What is metadata? Basically it is “data about data” but there is an easier way to get genealogists interested. What if I told you that there was a way for you to add information about a digital image to the file – such as the subject, data, location and even a source citation – to the file so that it is always part of the file structure? That is what metadata can do.

In the example above I have entered my own text in the Title and Subject fields, added Tags and also placed by source citation in the Comments field (which holds 9,999 characters!)

You may not realize that metadata is already added to many of your digital files, especially when they are created. One example is a photo created with a digital camera or a smartphone. If you examine the metadata it will tell you the type of camera used to create the file, the file creation date, the resolution and sometimes even the GPS location of the photo.

So what about files that you’ve created, can you add and edit that metadata? Sure you can. An easier way to explain it is to watch a video recording of a webinar I presented called Metadata for Digital Images. Click here to watch now.

So what about files that you’ve created, can you add and edit that metadata? Sure you can. An easier way to explain it is to watch a video recording of a webinar I presented called Metadata for Digital Images. Click here to watch now.

Once you’ve mastered the metadata concepts, consider adding important metadata to each of your genealogy research files!

Organize AND Backup Digital Materials

What good is spending hours organizing digital files if you don’t ensure their future accessibility? Every genealogist should have a data backup plan and also perform backups on a regular basis.

Try employing the 3-2-1 Rule:

  • 3 copies of each file. This means one primary copy, likely your hard drive, and then two other copies such as in the cloud and on an external hard drive.
  • 2 different media formats. Don’t store all copies on different hard drives or in different cloud platforms. Use different media such as hard drive, cloud, USB flash drive etc.
  • 1 offsite copy. This means don’t copy files to a USB drive that you keep near your computer; place it in a fire safe. Better yet, make sure one of your file copies is in the cloud which means it is not physically stored near the hard drive version.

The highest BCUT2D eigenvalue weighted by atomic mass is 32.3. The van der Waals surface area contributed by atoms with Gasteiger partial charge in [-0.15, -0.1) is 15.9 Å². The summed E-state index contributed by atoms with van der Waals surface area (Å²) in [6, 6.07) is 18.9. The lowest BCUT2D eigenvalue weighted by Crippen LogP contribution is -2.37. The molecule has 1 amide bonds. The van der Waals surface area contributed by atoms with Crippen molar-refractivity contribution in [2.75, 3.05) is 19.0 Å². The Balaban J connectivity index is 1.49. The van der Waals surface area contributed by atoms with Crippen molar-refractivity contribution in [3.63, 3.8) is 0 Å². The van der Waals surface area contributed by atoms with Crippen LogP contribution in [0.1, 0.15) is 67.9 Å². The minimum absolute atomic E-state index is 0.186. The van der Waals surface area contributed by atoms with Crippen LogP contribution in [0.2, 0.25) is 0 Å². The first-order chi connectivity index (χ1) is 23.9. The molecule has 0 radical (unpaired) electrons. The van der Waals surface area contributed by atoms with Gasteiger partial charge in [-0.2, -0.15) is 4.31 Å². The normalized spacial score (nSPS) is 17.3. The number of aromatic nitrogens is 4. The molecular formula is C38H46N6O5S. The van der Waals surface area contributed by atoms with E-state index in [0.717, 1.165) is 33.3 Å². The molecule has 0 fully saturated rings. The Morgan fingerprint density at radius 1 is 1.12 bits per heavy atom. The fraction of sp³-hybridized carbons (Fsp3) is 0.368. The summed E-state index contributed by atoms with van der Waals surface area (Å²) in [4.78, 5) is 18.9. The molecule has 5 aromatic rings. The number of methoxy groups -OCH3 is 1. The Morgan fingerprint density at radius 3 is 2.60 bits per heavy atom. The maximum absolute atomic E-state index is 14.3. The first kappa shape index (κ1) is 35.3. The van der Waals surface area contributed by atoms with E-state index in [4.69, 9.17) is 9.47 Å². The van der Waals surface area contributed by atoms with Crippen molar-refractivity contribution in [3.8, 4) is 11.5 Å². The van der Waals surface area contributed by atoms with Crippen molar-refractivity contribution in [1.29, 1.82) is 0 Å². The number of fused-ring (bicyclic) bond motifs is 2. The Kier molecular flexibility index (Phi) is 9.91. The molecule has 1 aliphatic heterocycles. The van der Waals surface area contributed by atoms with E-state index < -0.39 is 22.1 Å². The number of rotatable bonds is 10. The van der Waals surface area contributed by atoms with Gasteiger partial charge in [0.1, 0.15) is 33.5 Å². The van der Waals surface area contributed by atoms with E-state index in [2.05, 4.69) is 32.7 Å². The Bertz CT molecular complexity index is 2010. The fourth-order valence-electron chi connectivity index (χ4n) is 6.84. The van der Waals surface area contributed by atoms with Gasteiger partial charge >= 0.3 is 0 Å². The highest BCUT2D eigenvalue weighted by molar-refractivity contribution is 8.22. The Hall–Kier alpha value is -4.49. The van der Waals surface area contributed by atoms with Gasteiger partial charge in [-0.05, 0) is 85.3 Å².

Don’t forget that backing up on a regular schedule is important as well. In the genealogy community, the 1st day of each month is promoted as Data Backup Day and is a reminder to all genealogists to future proof their research data!

  • What I Plan to Do: Since I set all my original digital files aside, in a HOLD folder on my C drive (and backed up, of course), I am now taking time to name files according to my own naming convention and placing items in their proper folder. I just need to maintain these good habits and not get lazy . . . that is when I just thrown files in a general folder and say “Oh, I’ll file them later.” If you’ve ever left items in your Downloads folder and then accidentally deleted them, you know why you need to file items right away!
  • “All-In” Participant Options: Map out a file naming convention and also rename folders if necessary. And don’t forget to have at least two forms of file backup! Most genealogists use a cloud platform such as Dropbox paired with an external hard drive or an automated backup site.
  • Modified Participant Options: If you have not set aside your original research files and are still working with them, you’ll likely have the most work to do in terms of getting organized. Again, just like the “All-In” folks, decide on a file naming convention and start using folders to group and sort items.

* * *

And that’s all I have for this week’s topic of the Genealogy Do-Over. Get ready for next week when we’ll look at how to use social media as “cousin bait” and the importance of building both an online and offline network of fellow genealogy researchers.

Next Week: Week 11, Cycle 3 – 11-17 September 2015

  • Reviewing Social Media Options
  • Building a Research Network

Thanks for being a part of the Genealogy Do-Over and your feedback is always appreciated. You can leave a comment on the blog post at GeneaBloggers, email me at geneabloggers@gmail.com or post at the Genealogy Do-Over Facebook Group.

©2015, copyright Thomas MacEntee. All rights reserved.

Genealogy Blogging Events: 4-11 September 2015

Get the latest news on genealogy blogging events for the week of 4-11 September 2015, right here at GeneaBloggers.
Here is a list of events and goings-on in the world of genealogy blogging. Here’s what is happening in the coming week:

Genealogy Daze of the Week!

Here are some upcoming dates to look out for so you can plan your genealogy and family history blog posts for next week:

  • 4 September: First Electric Lighting – Anniversary, Little Rock Nine – Anniversary, and Paul Harvey’s Birthday – Anniversary.
  • 5 September: Israeli Olympiad Massacre – Anniversary, Jesse James’ Birthday – Anniversary, and Michigan Great Fire of 1881 – Anniversary.
  • 6 September: Jane Addam’s Birthday – Anniversary, Grandparents Day, and Marquis de Lafayette’s Birthday – Anniversary.
  • 7 September: The Blitz begins – 75th Anniversary, Labor Day (US and Canada), Google founded – Anniversary, Grandma Moses Day, “Neither Snow Nor Rain” Day – Anniversary, “The Flying Nun” TV Premiere – Anniversary, and “Truth or Consequences” TV Premiere – Anniversary.
  • 8 September: Patsy Cline’s Birthday – Anniversary, First Miss America Crowned – Anniversary, Galveston Hurricane – Anniversary, Nixon Pardoned – Anniversary, and “Star Trek” TV Premiere – Anniversary.